Editor’s note: As Halloween Horror Nights 2014 continues, Inside Universal will be offering a comprehensive overview of the entire event categorized into three sections: the Upper Lot, the Lower Lot and the backlot experiences. Of course, given the nature of reviews, this article will contain spoilers.
A long awaited, highly requested property finally made its way to Halloween Horror Nights this year with the introduction Alien vs. Predator.
Featuring two of the most iconic characters in cinematic history, this maze combines both the Alien and the Predator franchise into a singular spectacular maze. Housed in the always-flexible Soundstage 747 located on Universal’s backlot, Alien vs. Predator amassed high expectations – not only because of its lucrative location, but also because of the sheer hype surrounding the Alien-Predator franchise. Indeed, after experiencing the maze firsthand, Soundstage 747 proved to be a perfect location for this maze. Why? Let me explain…
Unlike the typical shock and gore element that most Halloween Horror Nights mazes seem to employ, Alien vs. Predator felt more theatrical than most mazes have in the past. Set within a cool, somber forest (remember the soundstage?), Alien vs. Predator initially greets guests with the sight of a crashed Alien ship bellowing with a stack of smoke. Tall E.T.-esque trees surround the area as guests wander into the crashed aircraft.
From there, we’re transported to the heart of the Alien ship – complete with engineering domes and Alien’s iconic passageways. Halloween Horror Nights has always been ranked among the more elaborate haunts in California, and Alien vs. Predator reinforces the rank with ease. More so than the open-air Dracula Untold maze located in the Parisian Courtyard on the Upper Lot, guests are getting a fairly elaborate scene-by-scene recreations of some of the franchise’s most iconic scenes. Ship computers line the passageways as a dizzying array of futuristic lights flash around. This truly is a scene from the film, with some slight compromises here and there that come with any temporary maze.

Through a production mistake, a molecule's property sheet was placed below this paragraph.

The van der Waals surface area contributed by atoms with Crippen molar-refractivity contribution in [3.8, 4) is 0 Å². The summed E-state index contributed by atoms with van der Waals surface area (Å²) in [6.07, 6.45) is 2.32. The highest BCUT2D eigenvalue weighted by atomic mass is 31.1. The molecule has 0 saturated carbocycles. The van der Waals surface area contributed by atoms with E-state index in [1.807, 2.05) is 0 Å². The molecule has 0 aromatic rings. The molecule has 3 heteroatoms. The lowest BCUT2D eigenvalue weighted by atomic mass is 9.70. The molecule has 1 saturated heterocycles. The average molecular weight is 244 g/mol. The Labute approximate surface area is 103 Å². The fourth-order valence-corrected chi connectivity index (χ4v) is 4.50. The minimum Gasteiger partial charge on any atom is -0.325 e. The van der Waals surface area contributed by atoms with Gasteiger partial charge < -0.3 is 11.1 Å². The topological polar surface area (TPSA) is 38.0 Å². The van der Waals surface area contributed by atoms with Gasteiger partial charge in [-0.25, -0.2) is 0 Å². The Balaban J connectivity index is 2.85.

The creatures – on the other hand – were created using a combination of costumes and puppets molded from their respective films, creating a level of authenticity unmatched by similar Halloween events. However, while the molds look exceptional in person, their implementation throughout the maze is at times mixed. Some puppets – mostly the Alien molds – made very audible mechanical sounds at certain points of the maze, throwing the mood from that of a cinematic recreation to one resembling a highly detailed theme park maze. This is admittedly a small complaint, but one that may impact the guest experience.
That small quibble aside, Alien vs. Predator is definitely the highlight of this year’s event. The puppetry – coupled with the elaborate set recreations – is among the best ever featured at Halloween Horror Nights, and a few scenes may leave you watching in absolute awe. In fact, there’s one scene at the end that you simply can’t miss.
Back for its third consecutive year, The Walking Dead is once again Halloween Horror Nights’ headlining property. While it’s become debatable whether or not Walking Dead warrants another spot as Horror Nights’ flagship property, its prominent presence on the backlot and on the Terror Tram ensures that the series is here to stay for the foreseeable future.
Regardless of your views of the popular franchise, this year’s Walking Dead maze takes place in the same place on the backlot sporting a very similar facade from 2013 – featuring only slight exterior differences. Long story short, the trend of similarities would continue throughout the maze.
While the first few prison scenes resemble last year’s offering, the introduction of the grocery store, morgue, and survival outpost (Terminus?) differentiates this year’s maze from last year’s offering. Though still impressive, (special kudos goes out to the grocery store – complete with a body hanging from the ceiling with guts spilling out surrounded by fanatic walkers), the entire Walking Dead concept seems old and tired. Indeed, while there is a few good scares scattered about, this maze seemed to fall flat.